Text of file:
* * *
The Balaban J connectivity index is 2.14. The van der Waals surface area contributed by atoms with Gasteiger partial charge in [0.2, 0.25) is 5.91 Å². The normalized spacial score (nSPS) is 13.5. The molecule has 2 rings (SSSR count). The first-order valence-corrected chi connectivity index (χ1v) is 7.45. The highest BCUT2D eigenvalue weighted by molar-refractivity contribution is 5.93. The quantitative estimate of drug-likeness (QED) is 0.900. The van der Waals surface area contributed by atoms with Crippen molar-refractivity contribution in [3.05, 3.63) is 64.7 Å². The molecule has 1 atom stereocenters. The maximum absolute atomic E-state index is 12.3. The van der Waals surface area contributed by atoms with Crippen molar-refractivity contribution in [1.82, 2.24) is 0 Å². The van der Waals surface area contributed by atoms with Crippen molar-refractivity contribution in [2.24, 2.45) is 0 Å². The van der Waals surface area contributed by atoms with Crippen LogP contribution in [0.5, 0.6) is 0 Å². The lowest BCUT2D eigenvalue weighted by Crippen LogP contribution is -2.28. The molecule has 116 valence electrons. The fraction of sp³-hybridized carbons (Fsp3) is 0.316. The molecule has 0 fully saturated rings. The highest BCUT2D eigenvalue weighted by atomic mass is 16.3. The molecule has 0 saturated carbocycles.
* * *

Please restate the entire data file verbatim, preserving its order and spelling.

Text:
The Balaban J connectivity index is 2.14. The van der Waals surface area contributed by atoms with Gasteiger partial charge in [0.2, 0.25) is 5.91 Å². The normalized spacial score (nSPS) is 13.5. The molecule has 2 rings (SSSR count). The first-order valence-corrected chi connectivity index (χ1v) is 7.45. The highest BCUT2D eigenvalue weighted by molar-refractivity contribution is 5.93. The quantitative estimate of drug-likeness (QED) is 0.900. The van der Waals surface area contributed by atoms with Crippen molar-refractivity contribution in [3.05, 3.63) is 64.7 Å². The molecule has 1 atom stereocenters. The maximum absolute atomic E-state index is 12.3. The van der Waals surface area contributed by atoms with Crippen molar-refractivity contribution in [1.82, 2.24) is 0 Å². The van der Waals surface area contributed by atoms with Crippen molar-refractivity contribution in [2.24, 2.45) is 0 Å². The van der Waals surface area contributed by atoms with Crippen LogP contribution in [0.5, 0.6) is 0 Å². The lowest BCUT2D eigenvalue weighted by Crippen LogP contribution is -2.28. The molecule has 116 valence electrons. The fraction of sp³-hybridized carbons (Fsp3) is 0.316. The molecule has 0 fully saturated rings. The highest BCUT2D eigenvalue weighted by atomic mass is 16.3. The molecule has 0 saturated carbocycles.